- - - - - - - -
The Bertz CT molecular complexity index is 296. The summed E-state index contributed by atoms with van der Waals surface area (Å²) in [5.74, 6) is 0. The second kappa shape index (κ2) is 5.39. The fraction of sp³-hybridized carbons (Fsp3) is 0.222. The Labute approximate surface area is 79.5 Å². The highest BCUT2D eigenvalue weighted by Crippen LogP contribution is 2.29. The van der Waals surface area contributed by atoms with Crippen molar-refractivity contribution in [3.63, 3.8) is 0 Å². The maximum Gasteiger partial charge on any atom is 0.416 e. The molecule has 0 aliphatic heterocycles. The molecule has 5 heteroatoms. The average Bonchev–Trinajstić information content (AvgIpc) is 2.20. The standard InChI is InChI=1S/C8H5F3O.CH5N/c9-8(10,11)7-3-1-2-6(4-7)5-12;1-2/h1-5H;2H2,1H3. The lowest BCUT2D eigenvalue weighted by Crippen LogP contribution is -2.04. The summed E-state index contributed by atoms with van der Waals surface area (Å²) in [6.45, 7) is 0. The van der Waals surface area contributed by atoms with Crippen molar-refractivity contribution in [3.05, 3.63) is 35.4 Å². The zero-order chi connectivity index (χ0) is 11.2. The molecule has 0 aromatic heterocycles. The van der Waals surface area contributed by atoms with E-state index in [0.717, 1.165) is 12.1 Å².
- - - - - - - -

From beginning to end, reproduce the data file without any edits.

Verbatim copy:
The Bertz CT molecular complexity index is 296. The summed E-state index contributed by atoms with van der Waals surface area (Å²) in [5.74, 6) is 0. The second kappa shape index (κ2) is 5.39. The fraction of sp³-hybridized carbons (Fsp3) is 0.222. The Labute approximate surface area is 79.5 Å². The highest BCUT2D eigenvalue weighted by Crippen LogP contribution is 2.29. The van der Waals surface area contributed by atoms with Crippen molar-refractivity contribution in [3.63, 3.8) is 0 Å². The maximum Gasteiger partial charge on any atom is 0.416 e. The molecule has 0 aliphatic heterocycles. The molecule has 5 heteroatoms. The average Bonchev–Trinajstić information content (AvgIpc) is 2.20. The standard InChI is InChI=1S/C8H5F3O.CH5N/c9-8(10,11)7-3-1-2-6(4-7)5-12;1-2/h1-5H;2H2,1H3. The lowest BCUT2D eigenvalue weighted by Crippen LogP contribution is -2.04. The summed E-state index contributed by atoms with van der Waals surface area (Å²) in [6.45, 7) is 0. The van der Waals surface area contributed by atoms with Crippen molar-refractivity contribution in [3.05, 3.63) is 35.4 Å². The zero-order chi connectivity index (χ0) is 11.2. The molecule has 0 aromatic heterocycles. The van der Waals surface area contributed by atoms with E-state index in [0.717, 1.165) is 12.1 Å².